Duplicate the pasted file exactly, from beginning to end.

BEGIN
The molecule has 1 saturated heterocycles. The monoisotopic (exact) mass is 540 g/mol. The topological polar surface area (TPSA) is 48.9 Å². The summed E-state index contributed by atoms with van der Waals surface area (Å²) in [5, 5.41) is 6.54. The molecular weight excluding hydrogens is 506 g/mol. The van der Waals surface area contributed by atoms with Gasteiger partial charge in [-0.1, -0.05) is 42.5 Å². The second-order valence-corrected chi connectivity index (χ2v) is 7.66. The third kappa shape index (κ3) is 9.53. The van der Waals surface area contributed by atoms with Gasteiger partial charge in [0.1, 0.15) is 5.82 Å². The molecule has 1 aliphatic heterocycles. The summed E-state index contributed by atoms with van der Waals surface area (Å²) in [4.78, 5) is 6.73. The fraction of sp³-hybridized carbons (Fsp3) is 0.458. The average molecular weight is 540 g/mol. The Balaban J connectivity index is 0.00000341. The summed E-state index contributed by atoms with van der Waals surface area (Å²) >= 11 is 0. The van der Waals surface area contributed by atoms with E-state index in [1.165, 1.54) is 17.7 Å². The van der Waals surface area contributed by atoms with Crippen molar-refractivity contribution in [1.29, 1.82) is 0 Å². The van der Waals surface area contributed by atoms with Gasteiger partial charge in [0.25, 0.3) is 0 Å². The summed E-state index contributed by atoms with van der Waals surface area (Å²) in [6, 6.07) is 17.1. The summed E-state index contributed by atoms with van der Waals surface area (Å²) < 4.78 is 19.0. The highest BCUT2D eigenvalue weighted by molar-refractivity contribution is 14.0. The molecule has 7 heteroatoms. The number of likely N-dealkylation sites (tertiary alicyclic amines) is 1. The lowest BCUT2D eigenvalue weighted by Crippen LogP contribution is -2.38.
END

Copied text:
The molecule has 1 saturated heterocycles. The monoisotopic (exact) mass is 540 g/mol. The topological polar surface area (TPSA) is 48.9 Å². The summed E-state index contributed by atoms with van der Waals surface area (Å²) in [5, 5.41) is 6.54. The molecular weight excluding hydrogens is 506 g/mol. The van der Waals surface area contributed by atoms with Gasteiger partial charge in [-0.1, -0.05) is 42.5 Å². The second-order valence-corrected chi connectivity index (χ2v) is 7.66. The third kappa shape index (κ3) is 9.53. The van der Waals surface area contributed by atoms with Gasteiger partial charge in [0.1, 0.15) is 5.82 Å². The molecule has 1 aliphatic heterocycles. The summed E-state index contributed by atoms with van der Waals surface area (Å²) in [4.78, 5) is 6.73. The fraction of sp³-hybridized carbons (Fsp3) is 0.458. The average molecular weight is 540 g/mol. The Balaban J connectivity index is 0.00000341. The summed E-state index contributed by atoms with van der Waals surface area (Å²) >= 11 is 0. The van der Waals surface area contributed by atoms with E-state index in [1.165, 1.54) is 17.7 Å². The van der Waals surface area contributed by atoms with Crippen molar-refractivity contribution in [1.29, 1.82) is 0 Å². The van der Waals surface area contributed by atoms with Gasteiger partial charge in [0.25, 0.3) is 0 Å². The summed E-state index contributed by atoms with van der Waals surface area (Å²) in [6, 6.07) is 17.1. The summed E-state index contributed by atoms with van der Waals surface area (Å²) < 4.78 is 19.0. The highest BCUT2D eigenvalue weighted by molar-refractivity contribution is 14.0. The molecule has 7 heteroatoms. The number of likely N-dealkylation sites (tertiary alicyclic amines) is 1. The lowest BCUT2D eigenvalue weighted by Crippen LogP contribution is -2.38.